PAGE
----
Second Hard Drive Means Life or Death Published: Jan 15, 2006
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This guide will show you how to install and configure BFD to protect your system from brute force login hack attempts providing brute force prevention.

What is BFD (Brute Force Detection)?
BFD is a modular shell script for parsing applicable logs and checking for authentication failures. There is not much complexity or detail to BFD yet and likewise it is very straight-forward in its installation, configuration and usage. The reason behind BFD is very simple; the fact there is little to no authentication and brute force auditing programs in the linux community that work in conjunction with a firewall or real-time facility to place bans. BFD is available at: http://www.rfxnetworks.com/bfd.php

This guide will show you how to install and configure BFD to protect your system from brute force hack attempts.

Requirements:
- You MUST have APF Firewall Installed before installing BFD - it works with APF and requires some APF files to operate.
- Root SSH access to your server

Updated: April 13, 2005

Lets begin!
Login to your server through SSH and su to the root user.

1. cd /root/downloads or another temporary folder where you store your files.

2. wget http://www.rfxnetworks.com/downloads/bfd-current.tar.gz

3. tar -xvzf bfd-current.tar.gz

4. cd bfd-0.7

5. Run the install file: ./install.sh
You will receive a message saying it has been installed

.: BFD installed
Install path:    /usr/local/bfd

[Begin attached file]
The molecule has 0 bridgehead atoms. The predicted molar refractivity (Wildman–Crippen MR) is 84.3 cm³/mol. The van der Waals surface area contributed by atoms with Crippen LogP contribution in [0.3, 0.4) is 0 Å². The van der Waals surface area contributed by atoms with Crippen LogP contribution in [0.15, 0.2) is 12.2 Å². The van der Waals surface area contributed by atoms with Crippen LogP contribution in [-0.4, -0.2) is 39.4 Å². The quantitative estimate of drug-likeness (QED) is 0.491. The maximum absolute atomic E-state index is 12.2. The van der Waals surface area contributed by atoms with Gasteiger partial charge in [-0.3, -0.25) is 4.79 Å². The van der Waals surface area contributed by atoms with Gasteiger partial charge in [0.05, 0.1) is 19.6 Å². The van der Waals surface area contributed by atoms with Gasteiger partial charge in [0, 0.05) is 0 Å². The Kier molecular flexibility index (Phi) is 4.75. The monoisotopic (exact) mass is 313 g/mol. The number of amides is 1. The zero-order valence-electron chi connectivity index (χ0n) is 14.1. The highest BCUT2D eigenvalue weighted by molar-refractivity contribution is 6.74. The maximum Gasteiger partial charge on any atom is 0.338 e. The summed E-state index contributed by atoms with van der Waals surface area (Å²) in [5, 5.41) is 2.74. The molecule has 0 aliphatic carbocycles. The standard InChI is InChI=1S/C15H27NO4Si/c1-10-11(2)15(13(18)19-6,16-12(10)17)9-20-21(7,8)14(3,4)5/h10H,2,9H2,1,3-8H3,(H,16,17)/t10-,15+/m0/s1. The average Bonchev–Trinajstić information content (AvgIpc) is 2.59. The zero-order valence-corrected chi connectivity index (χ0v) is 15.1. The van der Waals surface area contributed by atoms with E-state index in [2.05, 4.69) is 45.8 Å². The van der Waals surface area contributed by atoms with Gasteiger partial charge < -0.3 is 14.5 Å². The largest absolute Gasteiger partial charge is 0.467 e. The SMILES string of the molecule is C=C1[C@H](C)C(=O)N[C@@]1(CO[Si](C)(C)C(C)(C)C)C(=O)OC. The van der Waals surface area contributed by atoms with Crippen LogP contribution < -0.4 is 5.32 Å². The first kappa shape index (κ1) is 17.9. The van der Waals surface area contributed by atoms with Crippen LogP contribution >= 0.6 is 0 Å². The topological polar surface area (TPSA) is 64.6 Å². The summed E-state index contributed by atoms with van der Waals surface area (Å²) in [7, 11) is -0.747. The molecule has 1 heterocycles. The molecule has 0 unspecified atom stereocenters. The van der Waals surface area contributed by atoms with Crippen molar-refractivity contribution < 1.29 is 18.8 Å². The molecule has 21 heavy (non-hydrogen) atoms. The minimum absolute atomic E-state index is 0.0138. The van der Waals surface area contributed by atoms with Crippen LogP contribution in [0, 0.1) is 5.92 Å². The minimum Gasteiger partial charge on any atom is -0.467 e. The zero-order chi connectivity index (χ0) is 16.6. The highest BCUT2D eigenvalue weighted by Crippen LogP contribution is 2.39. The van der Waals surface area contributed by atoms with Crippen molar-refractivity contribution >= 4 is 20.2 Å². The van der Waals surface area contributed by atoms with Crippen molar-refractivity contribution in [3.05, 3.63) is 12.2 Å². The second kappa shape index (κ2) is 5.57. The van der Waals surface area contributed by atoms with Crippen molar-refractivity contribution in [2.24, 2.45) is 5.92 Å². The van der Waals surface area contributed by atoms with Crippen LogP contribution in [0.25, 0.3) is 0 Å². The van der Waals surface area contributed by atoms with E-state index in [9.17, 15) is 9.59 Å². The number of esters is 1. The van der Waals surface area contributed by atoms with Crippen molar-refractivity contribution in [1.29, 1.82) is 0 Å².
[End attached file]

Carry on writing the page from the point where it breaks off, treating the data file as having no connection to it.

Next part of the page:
Config path:     /usr/local/bfd/conf.bfd
Executable path: /usr/local/sbin/bfd

6. Lets edit the configuration file: pico /usr/local/bfd/conf.bfd

7. Enable brute force hack attempt alerts:
Find: ALERT_USR="0"   CHANGE TO: ALERT_USR="1"   

Find: EMAIL_USR="root" CHANGE TO: EMAIL_USR="your@yourdomain.com"

Save the changes: Ctrl+X then Y

8. Prevent locking yourself out!
pico -w /usr/local/bfd/ignore.hosts and add your own trusted IPs
Eg: 192.168.1.1

Save the changes: Ctrl+X then Y

BFD uses APF' cli insert feature
and as such will override any allow_hosts.rules entries users have in-place.
So be sure to add your trusted ip addresses to the ignore file to prevent
locking yourself out.

9. Run the program!
/usr/local/sbin/bfd -s

10. Customize your applicatoins brute force configuration
Check out the rules directory in your /usr/local/bfd

Here you'll find all kinds of pre-made rules for popular services such as Apache, and ProFTPD w00t!
If you have any clue about shell scripting you can customize them or create new rules for enhanced brute force detection and prevent attacks.

Thanks to RFX Networks for creating another great script for the community, Brute Force Detection is excellent!

Cheers
Steve

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Comments (2)

  • Gravatar - Deano
    Deano 16:10, January 29, 2006
    Thx for the article, I never really thought about this until I read your article.<br />
    <br />
    Currently Im looking for an alternative dedicated server host called 123-reg.<br />
    <br />
    Im having around 10gb bandwidth aday, so bandwidth and uptime is a major issue I have.<br />
    <br />
  • Gravatar - runningyour.com
    runningyour.com 08:16, August 7, 2006
    Great article! Having backups is crucial! However, second harddrive itself won't save you - make sure you have a copy of your backups at home or at work or somewhere else. Why? Because your serving hosting company can wipe them accidentally. It happened to me - they were performing OS reload on the first harddrive and destroyed my backups on my second harddrive even though I repeatedly asked them not to do it! True story... I'm glad I had backups at home!<br />
    <br />
    Michael

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